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Jeeves & Wooster

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Can someone who is a fan of Wodehouse suggest what they think would be the most accessible or best of the Jeeves and Wooster novels? Thanks.

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I suggest starting with The Inimitable Jeeves. It’s a short story collection, but the stories fit together, there’s continuity, so it’s pretty much a novel. If you’ve seen the TV show you’ll find that most of the stories were adapted (maybe 80%), but “The Great Sermon Handicap” wasn’t, and it’s one of the best.

I’m a huge fan, and I say plan on reading them all, but if you must have a single full novel recommendation to start with I say Right Ho, Jeeves, particularly for the drunken prize scene.

Good, but better in the book. Wodehouse’s stories are often like operetta plots, but with his language replacing the music. Rand’s favourite, The Gypsy Princess by Kálmán, is pretty similar to a Wodehouse plot.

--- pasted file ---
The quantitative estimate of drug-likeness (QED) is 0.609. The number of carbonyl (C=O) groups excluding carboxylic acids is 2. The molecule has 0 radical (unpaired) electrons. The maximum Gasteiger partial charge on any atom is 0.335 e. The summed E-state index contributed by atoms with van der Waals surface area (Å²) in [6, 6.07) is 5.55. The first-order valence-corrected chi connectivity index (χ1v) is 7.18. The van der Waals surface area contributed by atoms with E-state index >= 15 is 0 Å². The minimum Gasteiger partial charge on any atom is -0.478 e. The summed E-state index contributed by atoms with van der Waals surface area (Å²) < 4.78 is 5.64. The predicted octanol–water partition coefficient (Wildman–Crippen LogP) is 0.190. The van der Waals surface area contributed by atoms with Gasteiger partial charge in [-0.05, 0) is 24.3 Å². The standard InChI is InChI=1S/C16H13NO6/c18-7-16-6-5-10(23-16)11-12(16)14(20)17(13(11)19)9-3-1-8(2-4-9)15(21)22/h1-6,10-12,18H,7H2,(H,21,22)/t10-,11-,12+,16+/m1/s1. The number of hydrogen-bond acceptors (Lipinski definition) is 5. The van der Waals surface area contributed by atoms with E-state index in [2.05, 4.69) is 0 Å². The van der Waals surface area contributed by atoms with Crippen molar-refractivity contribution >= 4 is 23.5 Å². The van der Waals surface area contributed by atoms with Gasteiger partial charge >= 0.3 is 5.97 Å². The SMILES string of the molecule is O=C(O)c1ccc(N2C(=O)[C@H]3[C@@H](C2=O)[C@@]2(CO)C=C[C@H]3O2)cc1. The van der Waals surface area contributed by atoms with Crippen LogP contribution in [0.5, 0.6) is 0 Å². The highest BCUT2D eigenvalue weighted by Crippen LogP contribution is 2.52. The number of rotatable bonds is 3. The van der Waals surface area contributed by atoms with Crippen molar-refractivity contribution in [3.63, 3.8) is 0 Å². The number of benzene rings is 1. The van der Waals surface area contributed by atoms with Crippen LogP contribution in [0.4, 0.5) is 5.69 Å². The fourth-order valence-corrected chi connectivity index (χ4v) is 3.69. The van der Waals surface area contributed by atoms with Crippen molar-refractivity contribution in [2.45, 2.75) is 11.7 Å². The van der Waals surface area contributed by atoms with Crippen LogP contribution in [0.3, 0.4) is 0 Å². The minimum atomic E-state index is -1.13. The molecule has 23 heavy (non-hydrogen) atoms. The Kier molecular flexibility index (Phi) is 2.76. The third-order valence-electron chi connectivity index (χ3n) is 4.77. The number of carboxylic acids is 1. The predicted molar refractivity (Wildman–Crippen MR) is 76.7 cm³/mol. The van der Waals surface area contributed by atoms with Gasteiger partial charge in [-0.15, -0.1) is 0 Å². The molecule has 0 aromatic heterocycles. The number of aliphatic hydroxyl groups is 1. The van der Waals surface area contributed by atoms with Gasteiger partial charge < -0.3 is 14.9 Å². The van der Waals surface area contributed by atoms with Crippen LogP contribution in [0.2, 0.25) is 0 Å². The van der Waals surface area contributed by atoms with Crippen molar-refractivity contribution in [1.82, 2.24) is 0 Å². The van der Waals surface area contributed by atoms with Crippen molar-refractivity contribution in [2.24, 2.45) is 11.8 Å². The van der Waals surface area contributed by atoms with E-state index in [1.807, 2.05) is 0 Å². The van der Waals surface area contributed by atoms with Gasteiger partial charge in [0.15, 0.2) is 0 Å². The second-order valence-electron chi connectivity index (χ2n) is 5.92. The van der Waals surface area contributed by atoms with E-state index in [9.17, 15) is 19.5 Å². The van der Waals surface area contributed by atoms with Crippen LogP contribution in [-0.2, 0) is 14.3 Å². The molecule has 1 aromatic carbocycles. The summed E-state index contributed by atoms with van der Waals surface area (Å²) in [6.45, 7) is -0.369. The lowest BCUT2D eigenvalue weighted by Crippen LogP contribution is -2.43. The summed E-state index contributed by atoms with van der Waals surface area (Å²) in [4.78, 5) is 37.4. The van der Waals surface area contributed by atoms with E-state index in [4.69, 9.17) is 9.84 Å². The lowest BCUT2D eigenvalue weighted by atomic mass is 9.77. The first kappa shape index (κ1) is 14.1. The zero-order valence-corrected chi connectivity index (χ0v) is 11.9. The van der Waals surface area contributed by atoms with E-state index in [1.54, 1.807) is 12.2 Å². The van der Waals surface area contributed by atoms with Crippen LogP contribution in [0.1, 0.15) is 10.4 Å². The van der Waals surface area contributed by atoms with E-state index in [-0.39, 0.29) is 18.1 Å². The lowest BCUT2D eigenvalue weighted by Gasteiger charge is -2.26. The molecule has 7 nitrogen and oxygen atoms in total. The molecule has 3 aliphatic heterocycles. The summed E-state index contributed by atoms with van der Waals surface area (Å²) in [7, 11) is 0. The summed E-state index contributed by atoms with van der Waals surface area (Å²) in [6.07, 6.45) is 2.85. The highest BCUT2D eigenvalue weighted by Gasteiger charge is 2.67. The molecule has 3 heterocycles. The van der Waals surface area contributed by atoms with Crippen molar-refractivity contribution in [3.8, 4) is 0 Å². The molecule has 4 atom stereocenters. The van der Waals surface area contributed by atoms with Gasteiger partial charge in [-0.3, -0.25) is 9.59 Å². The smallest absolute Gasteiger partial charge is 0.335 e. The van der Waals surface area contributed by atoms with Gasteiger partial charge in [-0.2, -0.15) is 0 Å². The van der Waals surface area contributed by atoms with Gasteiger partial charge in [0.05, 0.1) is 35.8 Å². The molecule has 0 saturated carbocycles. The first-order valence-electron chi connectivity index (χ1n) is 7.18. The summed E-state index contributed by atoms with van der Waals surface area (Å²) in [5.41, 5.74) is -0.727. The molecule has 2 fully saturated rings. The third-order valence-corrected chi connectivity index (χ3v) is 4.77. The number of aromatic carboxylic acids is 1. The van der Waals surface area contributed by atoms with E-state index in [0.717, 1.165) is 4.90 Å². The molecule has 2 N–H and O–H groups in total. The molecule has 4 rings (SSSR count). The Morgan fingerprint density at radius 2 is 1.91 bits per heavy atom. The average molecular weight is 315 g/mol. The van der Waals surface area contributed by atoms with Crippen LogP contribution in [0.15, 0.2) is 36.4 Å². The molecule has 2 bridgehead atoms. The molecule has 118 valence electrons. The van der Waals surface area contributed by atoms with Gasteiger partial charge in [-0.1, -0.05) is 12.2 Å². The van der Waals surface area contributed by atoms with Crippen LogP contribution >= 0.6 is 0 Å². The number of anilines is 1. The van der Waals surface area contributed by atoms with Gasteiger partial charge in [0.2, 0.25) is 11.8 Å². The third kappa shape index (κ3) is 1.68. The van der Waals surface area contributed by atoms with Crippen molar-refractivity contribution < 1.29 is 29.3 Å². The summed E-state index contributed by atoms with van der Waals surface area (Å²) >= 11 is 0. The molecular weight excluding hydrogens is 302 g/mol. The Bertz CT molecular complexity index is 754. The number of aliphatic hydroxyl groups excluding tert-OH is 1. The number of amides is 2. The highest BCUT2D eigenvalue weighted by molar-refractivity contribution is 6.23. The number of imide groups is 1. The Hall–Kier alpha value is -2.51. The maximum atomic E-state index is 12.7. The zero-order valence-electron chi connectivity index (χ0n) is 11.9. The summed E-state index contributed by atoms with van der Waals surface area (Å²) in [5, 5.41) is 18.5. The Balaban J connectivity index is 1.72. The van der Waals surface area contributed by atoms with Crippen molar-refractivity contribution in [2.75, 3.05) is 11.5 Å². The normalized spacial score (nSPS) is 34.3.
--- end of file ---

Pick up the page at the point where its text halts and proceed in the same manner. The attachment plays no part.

BTW don’t start with Extricating Young Gussie, that was literally the first short story written but it’s not quite in the mold (Jeeves plays virtually no role in it). Not that it’s bad, just not representative.

If you’re into audiobooks, Wodehouse is well represented. Seek out Jonathan Cecil’s versions (Audible has them). Jeremy Sinden’s also great, though I haven’t heard him do any of the Jeeves books.

http://www.objectivistliving.com/forums/index.php?showtopic=8460&view=findpost&p=95359

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Thanks, Dennis. That was very helpful. The library at the school where I am taking night classes has Inimitable and several of the audio recordings. I will pick something up tomorrow night.